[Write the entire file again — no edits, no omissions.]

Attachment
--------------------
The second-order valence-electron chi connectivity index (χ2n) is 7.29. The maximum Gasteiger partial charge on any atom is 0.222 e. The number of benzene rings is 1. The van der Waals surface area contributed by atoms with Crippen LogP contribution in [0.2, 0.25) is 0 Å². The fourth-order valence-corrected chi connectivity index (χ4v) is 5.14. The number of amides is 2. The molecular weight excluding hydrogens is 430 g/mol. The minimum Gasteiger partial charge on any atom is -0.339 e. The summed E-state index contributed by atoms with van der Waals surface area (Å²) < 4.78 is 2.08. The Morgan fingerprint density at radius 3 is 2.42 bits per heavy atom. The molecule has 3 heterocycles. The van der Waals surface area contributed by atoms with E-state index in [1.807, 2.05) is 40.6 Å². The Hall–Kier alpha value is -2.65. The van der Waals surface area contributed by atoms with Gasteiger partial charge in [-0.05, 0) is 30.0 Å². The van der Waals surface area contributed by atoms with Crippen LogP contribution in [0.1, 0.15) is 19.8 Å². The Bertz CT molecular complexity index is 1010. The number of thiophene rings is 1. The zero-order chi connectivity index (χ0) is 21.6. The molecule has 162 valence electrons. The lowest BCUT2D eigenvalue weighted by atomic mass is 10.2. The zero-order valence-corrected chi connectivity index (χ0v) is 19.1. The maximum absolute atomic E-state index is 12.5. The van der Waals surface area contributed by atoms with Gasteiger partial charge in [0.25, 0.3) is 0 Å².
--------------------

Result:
The second-order valence-electron chi connectivity index (χ2n) is 7.29. The maximum Gasteiger partial charge on any atom is 0.222 e. The number of benzene rings is 1. The van der Waals surface area contributed by atoms with Crippen LogP contribution in [0.2, 0.25) is 0 Å². The fourth-order valence-corrected chi connectivity index (χ4v) is 5.14. The number of amides is 2. The molecular weight excluding hydrogens is 430 g/mol. The minimum Gasteiger partial charge on any atom is -0.339 e. The summed E-state index contributed by atoms with van der Waals surface area (Å²) < 4.78 is 2.08. The Morgan fingerprint density at radius 3 is 2.42 bits per heavy atom. The molecule has 3 heterocycles. The van der Waals surface area contributed by atoms with E-state index in [1.807, 2.05) is 40.6 Å². The Hall–Kier alpha value is -2.65. The van der Waals surface area contributed by atoms with Gasteiger partial charge in [-0.05, 0) is 30.0 Å². The van der Waals surface area contributed by atoms with Crippen LogP contribution in [0.1, 0.15) is 19.8 Å². The Bertz CT molecular complexity index is 1010. The number of thiophene rings is 1. The zero-order chi connectivity index (χ0) is 21.6. The molecule has 162 valence electrons. The lowest BCUT2D eigenvalue weighted by atomic mass is 10.2. The zero-order valence-corrected chi connectivity index (χ0v) is 19.1. The maximum absolute atomic E-state index is 12.5. The van der Waals surface area contributed by atoms with Gasteiger partial charge in [0.25, 0.3) is 0 Å².